Don't Tell Me What To Do: A Spiritual Memoir
Just kill me now, LORD! I'd rather be dead than alive, because nothing I predicted is going to happen. – Jonah 4:3

Black Panther - 1966-1969

This is a preview to the chapter Black Panther - 1966-1969 from the book Don't Tell Me What To Do: A Spiritual Memoir by Ron Alexander.
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The volatile times of the 60's produced a new generation of black leadership and organizations battling racism and segregation around the country. The drama swept me up. I wanted to be Black, not Negro, so I grew an Afro to identify with the movement and with the men and women at the forefront of the struggle for human and civil rights. I attended political rallies and demonstrations, pickets and sit ins. I was awed by the fiery rhetoric and speeches, very impressed by the display of courage to stand up to the man and the corrupt American government.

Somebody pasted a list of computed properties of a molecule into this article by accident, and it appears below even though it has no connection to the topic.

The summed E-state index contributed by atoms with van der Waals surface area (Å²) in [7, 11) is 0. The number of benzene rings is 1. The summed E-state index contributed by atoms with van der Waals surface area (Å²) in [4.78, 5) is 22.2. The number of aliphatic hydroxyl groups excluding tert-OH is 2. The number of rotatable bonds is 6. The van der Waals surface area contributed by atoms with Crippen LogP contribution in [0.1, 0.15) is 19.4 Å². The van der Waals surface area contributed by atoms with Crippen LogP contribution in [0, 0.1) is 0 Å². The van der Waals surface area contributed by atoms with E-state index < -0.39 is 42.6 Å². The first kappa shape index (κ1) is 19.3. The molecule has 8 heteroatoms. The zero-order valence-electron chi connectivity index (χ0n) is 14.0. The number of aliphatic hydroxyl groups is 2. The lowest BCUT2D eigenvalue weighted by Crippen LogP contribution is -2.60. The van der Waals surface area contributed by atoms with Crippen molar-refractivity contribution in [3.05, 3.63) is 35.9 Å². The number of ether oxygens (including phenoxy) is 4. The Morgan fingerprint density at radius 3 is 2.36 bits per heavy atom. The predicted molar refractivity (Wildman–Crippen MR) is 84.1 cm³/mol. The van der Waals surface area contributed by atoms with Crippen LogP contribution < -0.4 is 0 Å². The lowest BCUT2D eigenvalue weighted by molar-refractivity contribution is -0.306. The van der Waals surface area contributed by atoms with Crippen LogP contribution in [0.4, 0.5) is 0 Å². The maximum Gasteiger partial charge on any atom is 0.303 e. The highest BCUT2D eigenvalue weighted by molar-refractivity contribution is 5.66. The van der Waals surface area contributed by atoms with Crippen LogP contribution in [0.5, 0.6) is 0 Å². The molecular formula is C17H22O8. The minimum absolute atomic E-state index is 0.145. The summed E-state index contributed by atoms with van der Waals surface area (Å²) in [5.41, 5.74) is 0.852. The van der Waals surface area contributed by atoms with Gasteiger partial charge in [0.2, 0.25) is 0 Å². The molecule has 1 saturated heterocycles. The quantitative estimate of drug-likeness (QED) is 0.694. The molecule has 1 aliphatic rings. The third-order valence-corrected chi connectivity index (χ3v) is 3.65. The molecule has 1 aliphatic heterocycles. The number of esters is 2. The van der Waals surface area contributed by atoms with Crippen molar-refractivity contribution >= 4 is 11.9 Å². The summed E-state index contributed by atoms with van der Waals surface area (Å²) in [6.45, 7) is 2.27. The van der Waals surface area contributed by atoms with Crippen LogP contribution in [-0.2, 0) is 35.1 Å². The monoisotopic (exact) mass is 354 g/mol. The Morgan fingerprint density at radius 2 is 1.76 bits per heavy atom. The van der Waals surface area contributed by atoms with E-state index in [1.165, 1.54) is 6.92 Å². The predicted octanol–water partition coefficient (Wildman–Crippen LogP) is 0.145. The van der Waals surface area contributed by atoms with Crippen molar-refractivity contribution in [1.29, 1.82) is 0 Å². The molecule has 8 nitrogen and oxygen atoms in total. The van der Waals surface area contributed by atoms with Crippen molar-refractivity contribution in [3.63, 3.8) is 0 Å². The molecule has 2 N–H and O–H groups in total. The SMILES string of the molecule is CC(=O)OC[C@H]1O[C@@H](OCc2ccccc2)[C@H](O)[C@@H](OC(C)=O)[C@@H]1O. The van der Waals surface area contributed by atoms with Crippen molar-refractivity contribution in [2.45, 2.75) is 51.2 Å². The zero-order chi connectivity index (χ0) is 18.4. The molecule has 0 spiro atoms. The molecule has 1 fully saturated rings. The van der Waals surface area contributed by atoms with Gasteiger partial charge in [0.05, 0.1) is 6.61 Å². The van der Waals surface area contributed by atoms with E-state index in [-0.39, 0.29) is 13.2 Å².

When the Black Panther Party broke on the scene in 1966, I was immediately captivated by the militancy. Huey Newton and Bobby Seale---armed with high-powered rifles---—challenged police brutality in Oakland, California and around the country. Their stand against police violence committed against black people was historic and monumental and unprecedented, reflecting my own experiences with law enforcement.

The black leather jacket, black beret, dark sunglasses worn by Huey Newton and Bobby Seale were the coolest thing I’d ever seen. I embraced the symbolism and political philosophy. Their radical stance and their political platform justified my Early encounters with the law. I wanted to become a Black Panther.
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